Like the realist novelists of his day, Degas believed that truth could be harsh and ugly and he showed his women in poses that don’t flatter or prettify them. Compare this to Renoir’s approach in his 'Young Parisian Lady'. Renoir wouldn’t represent ugliness or poverty; he believed that by presenting women away from the unpleasant realities of work and daily life, he was honouring them. Degas condemned this as a sort of deception. We can see looking at this painting of 'Woman Ironing' that Degas is not setting out to make the woman pretty - rather, his emphasis is on her work. Degas also stood apart from the other Impressionists because he professed scorn for the practice of outdoor landscape painting, and the improvised composition and rapid brushwork associated with it. His own work involved numerous preliminary drawings, and the controlled environment of a studio with his subjects posed in prescribed positions in front of the artist.

From the very first Impressionist exhibition in 1874, Degas' subjects are those that would dominate his work: a woman ironing, a ballet rehearsal scene, a woman getting out of the bath, a racing scene. All these subjects would reappear throughout his work and they all fit Baudelaire's comment that artists should concentrate on painting modern life - this is what the Impressionists did. They focused on the urban life around them, on observing and portraying it rather than trying to produce the grand historical or allegorical scenes favoured by the exhibition Salon and the teaching Academy.

From the mid 1880s Degas continued to work with the subjects identified in the 1870s but his compositions became simpler, spaces more shallow, colour more luxurious. Still the colour is not used in place of draughtsmanship - it is subservient to it. The Walker’s painting has been dated to around 1892 on the basis of the comparative simplicity of the composition, the tight focus on the woman and her simple activity, and the rich colour. The two earlier versions of similar compositions of ironers have more distracting detail such as laundry hanging in the background. Unlike almost all earlier ironers, the fabric being ironed is not a plain white or pale colour, but a rich dark textured green with gold.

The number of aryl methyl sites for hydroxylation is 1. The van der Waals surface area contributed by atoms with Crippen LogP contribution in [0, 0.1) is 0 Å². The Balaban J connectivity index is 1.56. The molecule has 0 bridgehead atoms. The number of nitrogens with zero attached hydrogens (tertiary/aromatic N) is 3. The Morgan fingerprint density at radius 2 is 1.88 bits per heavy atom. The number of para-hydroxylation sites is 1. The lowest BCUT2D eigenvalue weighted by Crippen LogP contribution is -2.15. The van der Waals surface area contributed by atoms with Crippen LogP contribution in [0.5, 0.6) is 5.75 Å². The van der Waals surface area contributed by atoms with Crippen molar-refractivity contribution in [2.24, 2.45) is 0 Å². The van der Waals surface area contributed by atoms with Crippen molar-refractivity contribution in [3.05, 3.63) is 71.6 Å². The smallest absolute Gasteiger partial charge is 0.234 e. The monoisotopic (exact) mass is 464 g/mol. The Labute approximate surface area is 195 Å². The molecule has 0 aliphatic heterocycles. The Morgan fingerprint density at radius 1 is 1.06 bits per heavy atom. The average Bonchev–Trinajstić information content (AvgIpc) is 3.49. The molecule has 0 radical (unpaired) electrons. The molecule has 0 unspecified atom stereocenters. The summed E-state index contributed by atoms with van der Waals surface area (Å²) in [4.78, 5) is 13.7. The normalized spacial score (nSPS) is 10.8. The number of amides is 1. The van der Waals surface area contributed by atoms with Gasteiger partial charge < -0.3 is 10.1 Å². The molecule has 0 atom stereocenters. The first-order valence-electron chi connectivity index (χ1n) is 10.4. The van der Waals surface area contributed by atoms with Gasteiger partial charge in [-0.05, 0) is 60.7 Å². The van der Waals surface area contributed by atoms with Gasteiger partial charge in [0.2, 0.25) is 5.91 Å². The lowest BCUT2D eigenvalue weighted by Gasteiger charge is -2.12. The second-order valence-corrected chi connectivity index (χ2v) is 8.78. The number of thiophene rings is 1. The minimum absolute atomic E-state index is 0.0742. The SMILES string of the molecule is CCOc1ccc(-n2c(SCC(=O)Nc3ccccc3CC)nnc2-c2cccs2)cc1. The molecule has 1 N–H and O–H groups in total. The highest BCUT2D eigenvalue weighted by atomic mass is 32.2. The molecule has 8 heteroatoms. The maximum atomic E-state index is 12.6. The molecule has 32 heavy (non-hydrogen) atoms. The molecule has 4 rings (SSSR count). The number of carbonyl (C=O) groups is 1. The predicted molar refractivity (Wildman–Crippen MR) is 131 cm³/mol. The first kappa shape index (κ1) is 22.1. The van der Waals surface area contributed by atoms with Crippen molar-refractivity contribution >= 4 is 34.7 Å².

In the final decades of his life, Degas’ always poor health deteriorated and he painted despite failing eyesight through the 1890s. His last dated work is from 1903 but friends reported him drawing long after that. Over these years, his painting became more abstract, and colours more intense. He started to draw more on memory and imagination than observation. He moved his studio and living quarters in 1912 and this is believed to mark the end of his artistic output. He died in 1917.

Diarist and novelist Edmond de Goncourt, described a visit to Degas’ studio in 1874: "He has fallen in love with modern life, and from modern life, he has thrown his gaze upon washerwomen and ballet dancers… He places before our eyes, with their various poses and their graceful foreshortening, washerwomen and still more washerwomen, speaking their own language and explaining the technical details of the motions of pressing and ironing." Degas in fact produced 27 ironers and washerwomen in a series from 1873 to 1895 - the Walker’s painting is one of the last in the series. He also famously produced even more images of ballet dancers and it’s worth noting that of his entire output three quarters of his work in all media are images of women. Richard Kendall has said "Degas aspired to an encyclopaedic representation of the women of his metropolitan world."

I am going to put some of Degas’ images of women in their social context but it is worth pointing out first that Degas’ concerns are also formal pictorial ones - to do with capturing movement through drawing. A contemporary critic, Gustave Geffroy, concluded that Degas’ women didn’t need the expression of a face but that a typical Degas woman was "without the décor of the toilette, a woman reduced to the gesticulation of her limbs, to the appearance of her body, a woman considered as a female, expressed in her animality, as if it were a matter of a superior illustration in a zoological textbook..." There is some truth to this observation. The numerous studies of women in different stages of an action by Degas - whether that be bathing, dancing or ironing - have a sort of observational cumulative quality about them akin to Muybridge’s roughly contemporary photographs of people and animals in motion. Take the ‘Grande Arabesque, Third Time', which is this sculpture here [indicates sculpture]. Degas modelled a large group of works that study this ballet position. Together they create the sequential action of the arabesque.